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Member Research & Reports

Member Research & Reports

Emory Researchers find that an Imaging Marker of Coronary Microvascular Dysfunction is Related to Ischemia with Mental Stress

In an analysis of myocardial perfusion imaging at rest and following both mental and physical stress testing, researchers from Emory University sought to determine if mental stress is associated with larger transient ischemic dilation of the left ventricle (TID)—a measure of coronary microvascular dysfunction resulting from stress—compared to physical stress, and whether this TID difference between the two stresses is greater in patients with mental stress-induced ischemia (MSI).

In the report titled, Coronary Microvascular Disease: A Potential Correlate of Ischemia with Mental Stress,” results were analyzed from myocardial perfusion imaging at rest and following both mental stress (speech task) and physical (exercise/ pharmacological) stress testing in 604 patients with coronary artery disease. Of these, 120 patients developed ischemia with mental stress, 162 developed ischemia with physical stress and 60 patients developed both mental and physical stress ischemia.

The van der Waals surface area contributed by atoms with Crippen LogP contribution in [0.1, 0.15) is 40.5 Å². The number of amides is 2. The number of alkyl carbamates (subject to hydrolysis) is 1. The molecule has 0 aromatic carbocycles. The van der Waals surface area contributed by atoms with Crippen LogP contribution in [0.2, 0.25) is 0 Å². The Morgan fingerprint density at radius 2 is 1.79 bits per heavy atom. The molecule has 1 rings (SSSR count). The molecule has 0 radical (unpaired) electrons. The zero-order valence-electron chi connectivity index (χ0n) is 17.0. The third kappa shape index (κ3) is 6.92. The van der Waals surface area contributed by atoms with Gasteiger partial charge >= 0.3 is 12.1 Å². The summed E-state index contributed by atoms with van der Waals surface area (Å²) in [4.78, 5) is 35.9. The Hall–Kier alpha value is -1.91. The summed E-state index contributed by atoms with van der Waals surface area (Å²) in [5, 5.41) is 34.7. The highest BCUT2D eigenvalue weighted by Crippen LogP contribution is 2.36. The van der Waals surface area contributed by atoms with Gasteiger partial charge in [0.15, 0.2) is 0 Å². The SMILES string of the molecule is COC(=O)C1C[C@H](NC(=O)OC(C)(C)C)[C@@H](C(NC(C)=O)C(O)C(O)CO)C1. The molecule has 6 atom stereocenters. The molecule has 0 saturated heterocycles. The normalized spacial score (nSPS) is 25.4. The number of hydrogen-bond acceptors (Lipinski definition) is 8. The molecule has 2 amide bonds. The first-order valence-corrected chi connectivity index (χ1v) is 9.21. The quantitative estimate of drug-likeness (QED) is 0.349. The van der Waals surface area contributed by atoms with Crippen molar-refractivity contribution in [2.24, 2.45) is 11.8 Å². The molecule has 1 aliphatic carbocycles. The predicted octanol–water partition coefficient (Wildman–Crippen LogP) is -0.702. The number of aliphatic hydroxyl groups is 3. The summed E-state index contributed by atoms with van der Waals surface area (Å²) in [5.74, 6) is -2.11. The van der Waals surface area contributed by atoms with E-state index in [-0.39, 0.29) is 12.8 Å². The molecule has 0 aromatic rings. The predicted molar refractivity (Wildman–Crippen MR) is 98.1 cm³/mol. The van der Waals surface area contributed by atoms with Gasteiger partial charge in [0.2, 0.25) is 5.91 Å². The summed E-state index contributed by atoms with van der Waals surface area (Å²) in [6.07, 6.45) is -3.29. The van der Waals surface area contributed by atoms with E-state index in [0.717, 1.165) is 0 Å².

“We found that mental stress is associated with higher TID as compared to physical stress, particularly in subjects who are MSI positive,” explains Mr. Pratik M. Pimple, lead author of the study. “Our research suggests that a higher TID response to mental stress may be a marker for adverse coronary microvascular function in subjects with mental stress ischemia and might be one of the causes for future adverse cardiac events observed in these subjects.”

Complete results of the study will be presented at the Annual Meeting of the American Psychosomatic Society on March 20, in Savannah, Georgia.